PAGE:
APR recognises recyclability of FreshSafe PET
Products which use FreshSafe PET
KHS has had its FreshSafe PET technology acknowledged by North America’s Association of Plastic Recyclers (APR) as meeting or exceeding APR’s most stringent critical guidance criteria for recyclability.
KHS’ FreshSafe PET technology contains a wafer-thin layer of chemically pure glass on the inside wall of the container, which is washed off during the recycling process, leaving pure PET which can be used again. The combination provides product protection with full bottle-to-bottle recycling, which is often hindered by composite PET materials.
“Plastics are being subjected to increasingly critical questioning. People want more sustainable solutions from the industry, and the demand for clean recycling systems in particular is steadily gaining in significance,” said Jon Elward, head of plastic packaging at KHS USA.
“We’ve fully satisfied the strict specifications and critical demands of the recognition process,” stated Elward. “This again proves that FreshSafe PET is the only sustainable technology on the market and a reference for the recyclability of PET bottles without composite materials.”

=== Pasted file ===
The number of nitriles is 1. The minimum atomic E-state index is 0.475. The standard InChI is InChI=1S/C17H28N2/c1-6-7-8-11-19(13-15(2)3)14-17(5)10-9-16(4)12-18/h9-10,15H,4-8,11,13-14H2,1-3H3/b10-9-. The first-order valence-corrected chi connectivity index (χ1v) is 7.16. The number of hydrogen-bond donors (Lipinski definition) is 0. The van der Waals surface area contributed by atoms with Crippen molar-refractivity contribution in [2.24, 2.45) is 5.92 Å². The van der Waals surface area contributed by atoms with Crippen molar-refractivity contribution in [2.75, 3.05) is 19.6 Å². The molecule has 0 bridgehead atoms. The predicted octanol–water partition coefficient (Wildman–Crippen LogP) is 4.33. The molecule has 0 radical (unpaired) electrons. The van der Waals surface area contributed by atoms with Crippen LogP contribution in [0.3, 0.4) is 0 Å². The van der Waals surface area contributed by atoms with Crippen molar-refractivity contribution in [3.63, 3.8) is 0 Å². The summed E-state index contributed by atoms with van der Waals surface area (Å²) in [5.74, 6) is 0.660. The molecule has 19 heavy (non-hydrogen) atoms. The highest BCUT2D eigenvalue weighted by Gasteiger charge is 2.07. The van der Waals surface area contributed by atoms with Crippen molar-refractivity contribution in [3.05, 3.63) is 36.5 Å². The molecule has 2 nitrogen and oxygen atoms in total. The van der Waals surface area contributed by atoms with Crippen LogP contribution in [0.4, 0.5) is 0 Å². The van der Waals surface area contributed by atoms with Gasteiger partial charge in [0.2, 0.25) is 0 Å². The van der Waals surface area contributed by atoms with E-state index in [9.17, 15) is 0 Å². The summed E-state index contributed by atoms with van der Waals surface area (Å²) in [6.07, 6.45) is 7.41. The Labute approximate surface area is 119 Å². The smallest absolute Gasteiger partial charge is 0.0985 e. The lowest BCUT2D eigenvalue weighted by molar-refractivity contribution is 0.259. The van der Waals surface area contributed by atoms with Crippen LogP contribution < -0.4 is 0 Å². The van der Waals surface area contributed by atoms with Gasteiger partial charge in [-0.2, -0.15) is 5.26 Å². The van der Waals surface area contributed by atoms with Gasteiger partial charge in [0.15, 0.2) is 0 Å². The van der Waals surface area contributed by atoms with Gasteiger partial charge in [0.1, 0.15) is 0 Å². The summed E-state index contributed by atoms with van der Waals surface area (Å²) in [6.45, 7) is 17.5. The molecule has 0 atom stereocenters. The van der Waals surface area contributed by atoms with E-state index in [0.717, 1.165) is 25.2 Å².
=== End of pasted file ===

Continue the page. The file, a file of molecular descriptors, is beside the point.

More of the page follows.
Using the FreshSafe PET with its glass layer, sensitive products such as juice, wine, sauce and liquid food are protected from oxidation and carbonated beverages from carbon dioxide loss. Compared to standard composite materials the coating process reportedly provides an improved barrier quality and longer product shelf lives.
“This technology considerably facilitates recycling and at the same time improves the barrier properties of PET bottles,” said Steve Alexander, executive director of the APR. Through its recognition program the organisation aims to improve the recycling quality of plastic bottles, and with this recognition, bottlers and recyclers can be more confident their technology supports the American PET recycling market.
KHS admits that FreshSafe PET incurs additional initial overheads, but assures producers that these quickly pay off as the overall operating costs at the plant are reduced.
“Measured against the huge benefit of additional product protection and longer product shelf lives in particular, the costs per bottle are actually lower than when conventional composite materials are used,” said Elward.